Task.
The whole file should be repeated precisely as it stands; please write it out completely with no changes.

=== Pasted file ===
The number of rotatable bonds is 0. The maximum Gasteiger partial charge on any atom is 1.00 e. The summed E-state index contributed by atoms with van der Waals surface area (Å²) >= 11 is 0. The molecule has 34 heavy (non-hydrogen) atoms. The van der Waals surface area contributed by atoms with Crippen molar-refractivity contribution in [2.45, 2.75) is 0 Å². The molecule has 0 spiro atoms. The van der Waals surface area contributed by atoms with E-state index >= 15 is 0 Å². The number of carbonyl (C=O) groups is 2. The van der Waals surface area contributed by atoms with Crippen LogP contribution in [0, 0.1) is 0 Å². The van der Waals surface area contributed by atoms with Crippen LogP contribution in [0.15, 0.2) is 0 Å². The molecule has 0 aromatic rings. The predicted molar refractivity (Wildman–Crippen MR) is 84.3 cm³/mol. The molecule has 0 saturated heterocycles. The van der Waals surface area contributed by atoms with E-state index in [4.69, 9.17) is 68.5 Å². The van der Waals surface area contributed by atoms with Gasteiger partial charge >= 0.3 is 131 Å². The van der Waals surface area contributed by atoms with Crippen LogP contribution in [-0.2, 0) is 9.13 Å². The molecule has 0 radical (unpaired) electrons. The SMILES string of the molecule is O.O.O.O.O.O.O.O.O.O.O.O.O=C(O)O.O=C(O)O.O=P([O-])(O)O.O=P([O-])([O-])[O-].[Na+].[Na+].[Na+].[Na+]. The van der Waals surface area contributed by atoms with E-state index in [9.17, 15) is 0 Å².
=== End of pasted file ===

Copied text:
The number of rotatable bonds is 0. The maximum Gasteiger partial charge on any atom is 1.00 e. The summed E-state index contributed by atoms with van der Waals surface area (Å²) >= 11 is 0. The molecule has 34 heavy (non-hydrogen) atoms. The van der Waals surface area contributed by atoms with Crippen molar-refractivity contribution in [2.45, 2.75) is 0 Å². The molecule has 0 spiro atoms. The van der Waals surface area contributed by atoms with E-state index >= 15 is 0 Å². The number of carbonyl (C=O) groups is 2. The van der Waals surface area contributed by atoms with Crippen LogP contribution in [0, 0.1) is 0 Å². The van der Waals surface area contributed by atoms with Crippen LogP contribution in [0.15, 0.2) is 0 Å². The molecule has 0 aromatic rings. The predicted molar refractivity (Wildman–Crippen MR) is 84.3 cm³/mol. The molecule has 0 saturated heterocycles. The van der Waals surface area contributed by atoms with E-state index in [4.69, 9.17) is 68.5 Å². The van der Waals surface area contributed by atoms with Gasteiger partial charge >= 0.3 is 131 Å². The van der Waals surface area contributed by atoms with Crippen LogP contribution in [-0.2, 0) is 9.13 Å². The molecule has 0 radical (unpaired) electrons. The SMILES string of the molecule is O.O.O.O.O.O.O.O.O.O.O.O.O=C(O)O.O=C(O)O.O=P([O-])(O)O.O=P([O-])([O-])[O-].[Na+].[Na+].[Na+].[Na+]. The van der Waals surface area contributed by atoms with E-state index in [9.17, 15) is 0 Å².